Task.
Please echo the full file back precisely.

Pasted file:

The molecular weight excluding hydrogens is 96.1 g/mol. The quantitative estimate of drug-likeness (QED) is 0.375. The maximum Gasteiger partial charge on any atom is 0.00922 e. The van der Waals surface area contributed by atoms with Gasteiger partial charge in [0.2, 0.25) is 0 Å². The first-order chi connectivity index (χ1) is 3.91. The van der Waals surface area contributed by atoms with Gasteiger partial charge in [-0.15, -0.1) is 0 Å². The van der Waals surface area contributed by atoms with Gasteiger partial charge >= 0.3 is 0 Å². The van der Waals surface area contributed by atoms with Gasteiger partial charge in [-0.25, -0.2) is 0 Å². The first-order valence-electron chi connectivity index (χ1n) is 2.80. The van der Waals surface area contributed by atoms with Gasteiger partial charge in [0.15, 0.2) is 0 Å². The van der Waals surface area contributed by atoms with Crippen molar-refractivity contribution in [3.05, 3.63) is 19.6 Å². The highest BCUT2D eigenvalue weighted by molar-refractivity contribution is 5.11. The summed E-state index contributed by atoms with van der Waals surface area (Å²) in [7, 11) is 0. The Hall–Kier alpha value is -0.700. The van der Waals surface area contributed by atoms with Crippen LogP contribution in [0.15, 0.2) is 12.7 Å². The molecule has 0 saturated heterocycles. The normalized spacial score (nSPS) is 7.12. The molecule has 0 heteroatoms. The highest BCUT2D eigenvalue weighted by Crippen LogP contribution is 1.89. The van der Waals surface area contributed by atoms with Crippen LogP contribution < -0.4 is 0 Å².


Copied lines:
The molecular weight excluding hydrogens is 96.1 g/mol. The quantitative estimate of drug-likeness (QED) is 0.375. The maximum Gasteiger partial charge on any atom is 0.00922 e. The van der Waals surface area contributed by atoms with Gasteiger partial charge in [0.2, 0.25) is 0 Å². The first-order chi connectivity index (χ1) is 3.91. The van der Waals surface area contributed by atoms with Gasteiger partial charge in [-0.15, -0.1) is 0 Å². The van der Waals surface area contributed by atoms with Gasteiger partial charge >= 0.3 is 0 Å². The van der Waals surface area contributed by atoms with Gasteiger partial charge in [-0.25, -0.2) is 0 Å². The first-order valence-electron chi connectivity index (χ1n) is 2.80. The van der Waals surface area contributed by atoms with Gasteiger partial charge in [0.15, 0.2) is 0 Å². The van der Waals surface area contributed by atoms with Crippen molar-refractivity contribution in [3.05, 3.63) is 19.6 Å². The highest BCUT2D eigenvalue weighted by molar-refractivity contribution is 5.11. The summed E-state index contributed by atoms with van der Waals surface area (Å²) in [7, 11) is 0. The Hall–Kier alpha value is -0.700. The van der Waals surface area contributed by atoms with Crippen LogP contribution in [0.15, 0.2) is 12.7 Å². The molecule has 0 saturated heterocycles. The normalized spacial score (nSPS) is 7.12. The molecule has 0 heteroatoms. The highest BCUT2D eigenvalue weighted by Crippen LogP contribution is 1.89. The van der Waals surface area contributed by atoms with Crippen LogP contribution < -0.4 is 0 Å².